Limits on Data Communication Along the Drillstring Using Acoustic Waves
- Li Gao (Halliburton) | Wallace R. Gardner (Halliburton Energy Services Group) | Carl Robbins (Halliburton Energy Services Group) | Don H. Johnson (Rice University) | Mahsa Memarzadeh (Rice University)
- Document ID
- Society of Petroleum Engineers
- SPE Reservoir Evaluation & Engineering
- Publication Date
- February 2008
- Document Type
- Journal Paper
- 141 - 146
- 2008. Society of Petroleum Engineers
- 4.1.2 Separation and Treating, 1.12.2 Logging While Drilling, 5.6.4 Drillstem/Well Testing, 1.5 Drill Bits, 1.6.7 Geosteering / Reservoir Navigation, 5.1 Reservoir Characterisation, 1.6 Drilling Operations, 1.10.1 Drill string components and drilling tools (tubulars, jars, subs, stabilisers, reamers, etc), 1.10 Drilling Equipment, 4.1.5 Processing Equipment, 1.6.1 Drilling Operation Management
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The first commercial acoustic-telemetry system was introduced successfully in 2000 as part of a drillstem-testing system. However, duplicating the success of the acoustic telemetry to environmentally challenging logging-while-drilling (LWD) applications at high data throughput remains a formidable task. The primary limitation arises from normal drilling operations that produce inband acoustic noise at multiple sources at intensities comparable to the transmitter output. This noise, together with the signal attenuation along the drillstring, adversely affects the data throughput. To determine the communication capacity of the drillstring channel using acoustic waves, we examined the impact of channel characteristics, signal attenuation, and noise in detail. On the basis of a communication model that incorporates the effects of both drillstring acoustic channel and noise, we extensively studied the capacity of the system using the waterfilling method. For this analysis, realistic downhole transmitter power output, experimentally measured noise at the surface, and measured attenuation of acoustic waves in the drillstring channel were used as input parameters. The results show that a typical drillstring channel has a potential capacity of up to several hundred bits per second under noisy drilling conditions. Implications of the channel capacity on acoustic-telemetry-system designs are discussed. A communication technique that comes close to realizing a high-rate telemetry system is introduced. Methods to optimize various aspects of the system such that maximum drillstring-channel utilization can be realized under drilling conditions are also discussed. Potential enhancement to data rates through application of error control-coding is covered briefly.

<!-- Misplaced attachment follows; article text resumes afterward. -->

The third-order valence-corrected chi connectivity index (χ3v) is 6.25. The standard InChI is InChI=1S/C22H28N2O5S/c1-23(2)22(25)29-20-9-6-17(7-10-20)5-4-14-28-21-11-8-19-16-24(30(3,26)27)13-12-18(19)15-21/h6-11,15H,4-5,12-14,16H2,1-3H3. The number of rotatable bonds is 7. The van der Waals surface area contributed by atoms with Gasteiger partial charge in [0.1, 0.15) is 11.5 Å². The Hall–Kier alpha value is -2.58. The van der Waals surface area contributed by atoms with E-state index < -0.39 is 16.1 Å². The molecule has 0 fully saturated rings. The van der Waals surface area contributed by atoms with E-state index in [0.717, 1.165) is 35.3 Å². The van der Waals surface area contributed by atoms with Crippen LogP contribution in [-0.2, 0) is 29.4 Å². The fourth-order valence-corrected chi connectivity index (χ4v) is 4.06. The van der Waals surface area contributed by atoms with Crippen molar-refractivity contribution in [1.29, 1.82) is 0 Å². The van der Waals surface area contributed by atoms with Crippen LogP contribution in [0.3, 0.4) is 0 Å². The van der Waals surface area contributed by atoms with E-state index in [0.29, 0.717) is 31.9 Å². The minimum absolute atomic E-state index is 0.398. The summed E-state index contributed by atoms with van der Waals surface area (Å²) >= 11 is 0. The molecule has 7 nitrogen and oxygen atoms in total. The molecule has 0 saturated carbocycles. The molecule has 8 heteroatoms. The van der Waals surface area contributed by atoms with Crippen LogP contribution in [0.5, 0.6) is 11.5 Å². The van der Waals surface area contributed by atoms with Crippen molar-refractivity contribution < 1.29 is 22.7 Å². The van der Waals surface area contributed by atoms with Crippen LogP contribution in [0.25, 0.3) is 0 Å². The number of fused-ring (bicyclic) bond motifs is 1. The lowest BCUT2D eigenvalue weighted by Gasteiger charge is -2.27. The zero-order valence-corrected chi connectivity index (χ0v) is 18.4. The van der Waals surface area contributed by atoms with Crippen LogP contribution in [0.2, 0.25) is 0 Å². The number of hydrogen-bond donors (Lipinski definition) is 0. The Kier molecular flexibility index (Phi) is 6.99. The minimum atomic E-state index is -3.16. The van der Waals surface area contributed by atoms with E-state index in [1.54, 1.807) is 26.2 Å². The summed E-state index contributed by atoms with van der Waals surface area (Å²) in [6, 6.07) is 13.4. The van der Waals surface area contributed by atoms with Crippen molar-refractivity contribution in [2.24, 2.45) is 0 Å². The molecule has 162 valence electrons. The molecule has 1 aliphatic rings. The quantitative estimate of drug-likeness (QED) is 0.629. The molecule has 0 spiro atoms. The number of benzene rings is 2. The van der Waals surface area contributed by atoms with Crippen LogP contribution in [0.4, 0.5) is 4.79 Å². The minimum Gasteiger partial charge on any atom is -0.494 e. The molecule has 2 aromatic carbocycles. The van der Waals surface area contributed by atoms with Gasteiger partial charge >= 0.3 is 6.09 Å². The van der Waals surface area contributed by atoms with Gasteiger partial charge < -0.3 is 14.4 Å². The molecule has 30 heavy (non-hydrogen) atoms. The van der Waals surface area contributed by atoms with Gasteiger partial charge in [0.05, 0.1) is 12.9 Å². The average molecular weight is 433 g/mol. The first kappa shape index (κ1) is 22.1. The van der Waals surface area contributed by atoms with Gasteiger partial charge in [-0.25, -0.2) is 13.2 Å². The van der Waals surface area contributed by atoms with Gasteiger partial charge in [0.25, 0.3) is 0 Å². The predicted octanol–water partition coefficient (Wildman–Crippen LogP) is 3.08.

LWD plays crucial roles in the exploration of hydrocarbons. LWD is used to gain understanding of the Earth formations in real time. This knowledge is not only useful for hydrocarbon-reservoir characterization, it is also important in geosteering. To transmit LWD data to the surface, the current standard technology in the industry is mud-pulse telemetry, in which pressure pulses are generated downhole and propagate to the surface where they are detected and decoded (Arps and Arps 1964). Unfortunately, the throughput of the mud-pulse system is only a few bits per second. On the other hand, with the ever -ncreasing complexity of LWD sensors, more data are required to be transmitted to the surface than ever before. Clearly, faster-data-rate wireless-telemetry systems are needed. In fact, the industry has been searching for such systems for a long time. As early as 1948 (Cox and Chaney 1981), the transmission of data by means of acoustic stress waves propagating along the drillpipe was identified as a potential method for high-speed communication. Theoretical studies were carried out by Barnes and Kirkwood (1972) as well as by Drumheller (1989) in an attempt to analyze acoustic-wave propagation in drillstrings. Work by Lee (1991) and Ramarao (1996) on wave propagation in fluid-laden drillstrings further advanced understanding of the attenuation processes of acoustic attenuation.
In the 1990s, Halliburton launched an effort to develop a wireless telemetry system for nondrilling applications. As a result, Acoustic Telemetry System (ATS) (Halliburton; 2000; Houston) was commercialized in 2000, demonstrating the value of acoustic telemetry in nondrilling applications such as drillstem testing. Since then, effort has been extended into research of an LWD acoustic-telemetry system that is operable under drilling conditions (Shah et al. 2004).
To the authors' knowledge, our work represents the first systematic study on the communication-channel capacity of drillstring under drilling conditions. After a brief discussion of the motivation, the channel characteristics of the drillstring are examined. This is followed by an introduction to the general channel-capacity theory. The theory is then applied to 3,000-, 5,000-, and 6,000-ft-long drillstrings to derive their respective capacities. Implications of the capacity result and potential means to achieve maximum data rate are investigated.
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